Scientists have invented living skin for robots

Are we one step closer to the cyborgs of science fiction?
Could a robot hand like this one day be covered in living skin? This new experiment suggests Yes! (ID 91432304 © Kittipong Jirasukhanont |

When we speak about the future of lifelike robots, we spend a lot of time taking about artificial intelligence. Or the movement of the machine's limbs, or its capabilities to grasp and handle objects.

But then there is the robot's appearance.

Science fiction movies and TV shows are full of cyborgs who look remarkably similar to humans. Sometimes, you can't tell the difference between the bot and the real thing!

We're still a long ways away from that happening. But a new innovation out the University of Tokyo has created living tissue that can cover a machine like skin.

Yes, you read that right. Living skin for robots that can bend, stretch, and wrinkle much as our own!

Based on human tissue

There is a reason why this skin is so good at mimicking the real thing. It is made from actual human tissue.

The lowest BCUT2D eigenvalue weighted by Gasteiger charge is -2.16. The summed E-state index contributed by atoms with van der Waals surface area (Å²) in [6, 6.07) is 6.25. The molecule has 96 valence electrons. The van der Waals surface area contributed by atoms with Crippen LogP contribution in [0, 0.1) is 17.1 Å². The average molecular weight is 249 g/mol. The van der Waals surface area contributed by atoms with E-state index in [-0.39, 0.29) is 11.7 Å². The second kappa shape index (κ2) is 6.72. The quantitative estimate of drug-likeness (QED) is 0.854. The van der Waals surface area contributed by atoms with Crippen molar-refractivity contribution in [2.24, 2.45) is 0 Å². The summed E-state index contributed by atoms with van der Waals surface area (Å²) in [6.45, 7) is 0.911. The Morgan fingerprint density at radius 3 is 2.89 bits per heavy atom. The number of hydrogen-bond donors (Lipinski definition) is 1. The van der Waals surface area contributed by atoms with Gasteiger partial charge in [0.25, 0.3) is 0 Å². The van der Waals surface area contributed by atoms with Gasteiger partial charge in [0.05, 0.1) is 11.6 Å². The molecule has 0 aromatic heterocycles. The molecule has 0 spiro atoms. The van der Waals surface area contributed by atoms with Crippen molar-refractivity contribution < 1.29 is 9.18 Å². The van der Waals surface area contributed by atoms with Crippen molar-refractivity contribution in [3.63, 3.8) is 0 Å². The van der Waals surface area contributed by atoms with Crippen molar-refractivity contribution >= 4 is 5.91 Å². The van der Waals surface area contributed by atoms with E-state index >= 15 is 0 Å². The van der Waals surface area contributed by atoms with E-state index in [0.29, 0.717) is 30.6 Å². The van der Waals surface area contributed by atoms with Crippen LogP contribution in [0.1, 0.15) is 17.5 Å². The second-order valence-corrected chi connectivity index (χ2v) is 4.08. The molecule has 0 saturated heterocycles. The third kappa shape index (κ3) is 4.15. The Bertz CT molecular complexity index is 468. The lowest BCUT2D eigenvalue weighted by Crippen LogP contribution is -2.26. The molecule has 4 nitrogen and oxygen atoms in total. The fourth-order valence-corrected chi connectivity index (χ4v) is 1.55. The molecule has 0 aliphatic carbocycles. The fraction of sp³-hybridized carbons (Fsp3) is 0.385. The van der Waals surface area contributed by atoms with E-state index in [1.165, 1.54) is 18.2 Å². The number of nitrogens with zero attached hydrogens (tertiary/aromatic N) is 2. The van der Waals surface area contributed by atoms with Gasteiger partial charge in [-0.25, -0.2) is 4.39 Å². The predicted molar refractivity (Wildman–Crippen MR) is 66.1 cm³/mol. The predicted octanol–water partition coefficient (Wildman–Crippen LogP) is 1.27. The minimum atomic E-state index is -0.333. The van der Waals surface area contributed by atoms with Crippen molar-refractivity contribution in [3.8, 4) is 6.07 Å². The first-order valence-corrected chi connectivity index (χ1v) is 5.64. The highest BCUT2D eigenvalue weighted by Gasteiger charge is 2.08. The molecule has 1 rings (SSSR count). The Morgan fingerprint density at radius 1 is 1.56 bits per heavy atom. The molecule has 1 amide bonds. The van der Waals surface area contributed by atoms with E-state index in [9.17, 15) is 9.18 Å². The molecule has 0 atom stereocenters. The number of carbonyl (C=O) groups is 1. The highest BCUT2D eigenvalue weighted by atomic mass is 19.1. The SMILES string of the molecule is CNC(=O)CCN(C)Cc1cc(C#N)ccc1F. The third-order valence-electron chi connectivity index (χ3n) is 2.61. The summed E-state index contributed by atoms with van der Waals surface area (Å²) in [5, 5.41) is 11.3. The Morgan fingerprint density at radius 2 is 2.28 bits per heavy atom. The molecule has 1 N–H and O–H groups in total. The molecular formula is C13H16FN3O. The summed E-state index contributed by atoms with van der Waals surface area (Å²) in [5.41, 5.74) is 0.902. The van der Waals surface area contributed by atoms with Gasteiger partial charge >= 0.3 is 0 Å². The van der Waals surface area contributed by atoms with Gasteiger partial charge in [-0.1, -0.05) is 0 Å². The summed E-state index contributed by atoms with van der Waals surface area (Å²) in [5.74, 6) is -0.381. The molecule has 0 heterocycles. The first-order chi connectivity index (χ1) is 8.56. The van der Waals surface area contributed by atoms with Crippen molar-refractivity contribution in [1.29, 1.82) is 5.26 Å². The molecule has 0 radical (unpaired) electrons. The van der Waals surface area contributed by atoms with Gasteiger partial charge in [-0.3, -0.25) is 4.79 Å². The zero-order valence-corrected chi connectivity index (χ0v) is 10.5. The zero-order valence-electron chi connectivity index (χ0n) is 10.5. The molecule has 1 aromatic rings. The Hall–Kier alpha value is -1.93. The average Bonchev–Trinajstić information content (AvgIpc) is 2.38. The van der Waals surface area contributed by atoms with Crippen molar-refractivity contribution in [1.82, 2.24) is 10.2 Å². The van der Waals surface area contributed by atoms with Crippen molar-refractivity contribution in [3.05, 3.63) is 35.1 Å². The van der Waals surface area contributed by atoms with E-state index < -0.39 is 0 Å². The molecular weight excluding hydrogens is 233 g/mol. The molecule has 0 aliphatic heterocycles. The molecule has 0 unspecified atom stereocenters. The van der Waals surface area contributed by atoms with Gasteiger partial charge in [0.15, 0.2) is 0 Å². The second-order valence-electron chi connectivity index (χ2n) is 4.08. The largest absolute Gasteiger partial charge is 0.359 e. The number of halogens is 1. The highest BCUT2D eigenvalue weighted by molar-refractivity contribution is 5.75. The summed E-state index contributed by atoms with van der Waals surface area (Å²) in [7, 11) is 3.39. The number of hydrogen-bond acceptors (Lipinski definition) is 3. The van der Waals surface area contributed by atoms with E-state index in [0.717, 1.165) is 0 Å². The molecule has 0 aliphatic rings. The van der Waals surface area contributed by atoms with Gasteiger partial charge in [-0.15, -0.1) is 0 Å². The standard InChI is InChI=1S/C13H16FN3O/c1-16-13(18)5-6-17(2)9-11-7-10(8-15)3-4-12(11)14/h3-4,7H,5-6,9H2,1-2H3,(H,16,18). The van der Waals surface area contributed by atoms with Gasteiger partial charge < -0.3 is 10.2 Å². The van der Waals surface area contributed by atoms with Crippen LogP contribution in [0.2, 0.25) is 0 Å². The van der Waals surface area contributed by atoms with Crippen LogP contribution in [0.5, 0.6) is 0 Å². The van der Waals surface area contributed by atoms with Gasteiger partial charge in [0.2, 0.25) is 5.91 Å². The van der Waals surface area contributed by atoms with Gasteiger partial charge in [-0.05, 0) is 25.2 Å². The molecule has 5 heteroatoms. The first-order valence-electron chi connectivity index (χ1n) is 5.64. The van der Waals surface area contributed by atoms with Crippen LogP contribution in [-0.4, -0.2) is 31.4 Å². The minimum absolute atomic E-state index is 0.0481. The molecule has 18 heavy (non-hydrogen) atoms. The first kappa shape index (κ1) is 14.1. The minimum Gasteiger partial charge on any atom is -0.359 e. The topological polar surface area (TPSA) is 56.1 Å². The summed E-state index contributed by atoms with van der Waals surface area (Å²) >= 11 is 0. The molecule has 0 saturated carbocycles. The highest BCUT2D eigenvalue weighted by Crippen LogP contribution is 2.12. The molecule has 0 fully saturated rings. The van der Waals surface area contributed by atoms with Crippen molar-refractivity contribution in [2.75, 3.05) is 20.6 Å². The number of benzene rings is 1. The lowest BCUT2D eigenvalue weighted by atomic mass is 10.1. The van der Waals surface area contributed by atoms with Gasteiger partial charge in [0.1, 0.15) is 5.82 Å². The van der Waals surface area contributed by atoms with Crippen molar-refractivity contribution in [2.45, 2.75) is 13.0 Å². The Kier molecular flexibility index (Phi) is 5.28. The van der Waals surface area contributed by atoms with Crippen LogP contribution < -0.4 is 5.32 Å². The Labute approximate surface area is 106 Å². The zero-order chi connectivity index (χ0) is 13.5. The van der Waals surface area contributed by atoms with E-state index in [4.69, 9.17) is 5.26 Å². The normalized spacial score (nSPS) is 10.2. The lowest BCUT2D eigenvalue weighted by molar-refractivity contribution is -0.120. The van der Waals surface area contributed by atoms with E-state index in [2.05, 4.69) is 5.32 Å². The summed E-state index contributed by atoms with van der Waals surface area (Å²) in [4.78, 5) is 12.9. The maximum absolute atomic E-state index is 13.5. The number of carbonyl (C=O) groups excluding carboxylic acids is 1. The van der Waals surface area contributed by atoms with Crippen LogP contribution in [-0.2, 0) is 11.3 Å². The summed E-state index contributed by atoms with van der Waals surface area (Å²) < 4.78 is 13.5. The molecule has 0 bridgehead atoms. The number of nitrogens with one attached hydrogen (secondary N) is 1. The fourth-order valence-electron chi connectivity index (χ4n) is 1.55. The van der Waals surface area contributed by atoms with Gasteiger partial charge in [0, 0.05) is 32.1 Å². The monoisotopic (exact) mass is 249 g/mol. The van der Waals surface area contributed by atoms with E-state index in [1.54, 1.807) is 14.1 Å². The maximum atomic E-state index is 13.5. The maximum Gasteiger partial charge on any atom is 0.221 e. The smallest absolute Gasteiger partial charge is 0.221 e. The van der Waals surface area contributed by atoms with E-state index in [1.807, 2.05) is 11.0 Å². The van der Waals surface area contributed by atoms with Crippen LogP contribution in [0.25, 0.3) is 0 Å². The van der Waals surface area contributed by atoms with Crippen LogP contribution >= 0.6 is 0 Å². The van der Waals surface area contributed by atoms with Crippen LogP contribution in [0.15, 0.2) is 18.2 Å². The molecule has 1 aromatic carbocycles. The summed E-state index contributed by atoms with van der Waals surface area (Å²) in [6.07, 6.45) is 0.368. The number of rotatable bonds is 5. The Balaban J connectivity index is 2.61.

The skin is made from a combination of collagen and dermal fibroplasts. (Collagen is an important protein that is found in the skin, bones, tendons, cartilege, and connective tissues of animals, including humans. Fibroplasts give our skin structure.) The skin is then coated with epidermal cells, which gives it the water repellant abilities of actual skin.

One of the researchers behind the project, Professor Shoji Takeuchi, is very pleased by his team's success so far, which has seen them place the skin over a mechnical finger.

"We are surprised by how well the skin tissue conforms to the robot's surface," he wrote in their recent study. The skin can even heal itself from a tear with the help of a collagen bandage!

Better, but not perfect

This skin is a huge improvement over silicon, the substance usually used to create lifelike textures on robots and machines. Though silicon is smooth and skin-like to the touch, it doesn't bend or wrinkle anything like how actual skin does.

Check out this video of the bending finger in action to see for yourself.

Pretty remarkable! So far, the major downside is that the skin is much weaker than human skin and needs a continual supply of nutrients. In other words, it's not able to stay alive on its own.

But Professor Takeuchi is excited to continue to improve the skin, as well as give it the ability to grow hair, sweat, sense touch, and all of the other things our skin does.

All of which makes us say, "Wow! Our skin is really some amazing stuff! Sorry for taking you for granted!"

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